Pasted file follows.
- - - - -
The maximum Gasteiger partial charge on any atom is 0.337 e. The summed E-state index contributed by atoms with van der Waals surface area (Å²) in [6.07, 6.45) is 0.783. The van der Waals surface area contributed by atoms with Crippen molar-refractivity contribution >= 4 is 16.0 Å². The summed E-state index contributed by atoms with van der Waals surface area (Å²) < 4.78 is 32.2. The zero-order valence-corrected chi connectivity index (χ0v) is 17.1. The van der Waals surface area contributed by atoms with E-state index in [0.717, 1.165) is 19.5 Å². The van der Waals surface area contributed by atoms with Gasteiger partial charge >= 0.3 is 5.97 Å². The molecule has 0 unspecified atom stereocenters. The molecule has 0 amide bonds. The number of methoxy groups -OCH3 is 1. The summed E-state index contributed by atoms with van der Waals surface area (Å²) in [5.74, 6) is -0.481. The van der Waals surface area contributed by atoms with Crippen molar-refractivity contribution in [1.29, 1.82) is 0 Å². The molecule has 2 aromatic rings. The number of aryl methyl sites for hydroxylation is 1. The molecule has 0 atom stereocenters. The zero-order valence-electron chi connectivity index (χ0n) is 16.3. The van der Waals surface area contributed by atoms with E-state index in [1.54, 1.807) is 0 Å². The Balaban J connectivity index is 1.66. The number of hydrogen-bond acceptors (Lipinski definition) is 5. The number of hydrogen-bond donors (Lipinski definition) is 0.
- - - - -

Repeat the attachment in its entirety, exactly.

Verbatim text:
The maximum Gasteiger partial charge on any atom is 0.337 e. The summed E-state index contributed by atoms with van der Waals surface area (Å²) in [6.07, 6.45) is 0.783. The van der Waals surface area contributed by atoms with Crippen molar-refractivity contribution >= 4 is 16.0 Å². The summed E-state index contributed by atoms with van der Waals surface area (Å²) < 4.78 is 32.2. The zero-order valence-corrected chi connectivity index (χ0v) is 17.1. The van der Waals surface area contributed by atoms with E-state index in [0.717, 1.165) is 19.5 Å². The van der Waals surface area contributed by atoms with Gasteiger partial charge >= 0.3 is 5.97 Å². The molecule has 0 unspecified atom stereocenters. The molecule has 0 amide bonds. The number of methoxy groups -OCH3 is 1. The summed E-state index contributed by atoms with van der Waals surface area (Å²) in [5.74, 6) is -0.481. The van der Waals surface area contributed by atoms with Crippen molar-refractivity contribution in [1.29, 1.82) is 0 Å². The molecule has 2 aromatic rings. The number of aryl methyl sites for hydroxylation is 1. The molecule has 0 atom stereocenters. The zero-order valence-electron chi connectivity index (χ0n) is 16.3. The van der Waals surface area contributed by atoms with E-state index in [1.54, 1.807) is 0 Å². The Balaban J connectivity index is 1.66. The number of hydrogen-bond acceptors (Lipinski definition) is 5. The number of hydrogen-bond donors (Lipinski definition) is 0.